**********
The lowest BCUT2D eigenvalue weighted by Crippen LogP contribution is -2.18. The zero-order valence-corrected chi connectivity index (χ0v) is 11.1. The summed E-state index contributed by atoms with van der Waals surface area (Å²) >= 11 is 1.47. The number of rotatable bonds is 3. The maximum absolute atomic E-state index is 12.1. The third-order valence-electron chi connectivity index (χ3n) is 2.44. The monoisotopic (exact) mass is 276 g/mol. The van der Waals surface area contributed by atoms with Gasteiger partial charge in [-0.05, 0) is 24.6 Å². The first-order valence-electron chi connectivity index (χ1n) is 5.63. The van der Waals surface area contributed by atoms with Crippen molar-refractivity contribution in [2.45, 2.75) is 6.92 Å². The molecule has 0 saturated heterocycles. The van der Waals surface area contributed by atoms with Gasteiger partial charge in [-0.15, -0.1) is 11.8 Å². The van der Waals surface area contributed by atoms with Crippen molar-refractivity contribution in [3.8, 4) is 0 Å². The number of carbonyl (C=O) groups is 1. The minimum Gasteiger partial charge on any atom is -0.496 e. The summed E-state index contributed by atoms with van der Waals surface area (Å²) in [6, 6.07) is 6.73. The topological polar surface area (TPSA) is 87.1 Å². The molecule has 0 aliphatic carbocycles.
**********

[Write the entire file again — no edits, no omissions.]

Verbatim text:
The lowest BCUT2D eigenvalue weighted by Crippen LogP contribution is -2.18. The zero-order valence-corrected chi connectivity index (χ0v) is 11.1. The summed E-state index contributed by atoms with van der Waals surface area (Å²) >= 11 is 1.47. The number of rotatable bonds is 3. The maximum absolute atomic E-state index is 12.1. The third-order valence-electron chi connectivity index (χ3n) is 2.44. The monoisotopic (exact) mass is 276 g/mol. The van der Waals surface area contributed by atoms with Gasteiger partial charge in [-0.05, 0) is 24.6 Å². The first-order valence-electron chi connectivity index (χ1n) is 5.63. The van der Waals surface area contributed by atoms with Crippen molar-refractivity contribution in [2.45, 2.75) is 6.92 Å². The molecule has 0 saturated heterocycles. The van der Waals surface area contributed by atoms with Gasteiger partial charge in [-0.15, -0.1) is 11.8 Å². The van der Waals surface area contributed by atoms with Crippen molar-refractivity contribution in [3.8, 4) is 0 Å². The number of carbonyl (C=O) groups is 1. The minimum Gasteiger partial charge on any atom is -0.496 e. The summed E-state index contributed by atoms with van der Waals surface area (Å²) in [6, 6.07) is 6.73. The topological polar surface area (TPSA) is 87.1 Å². The molecule has 0 aliphatic carbocycles.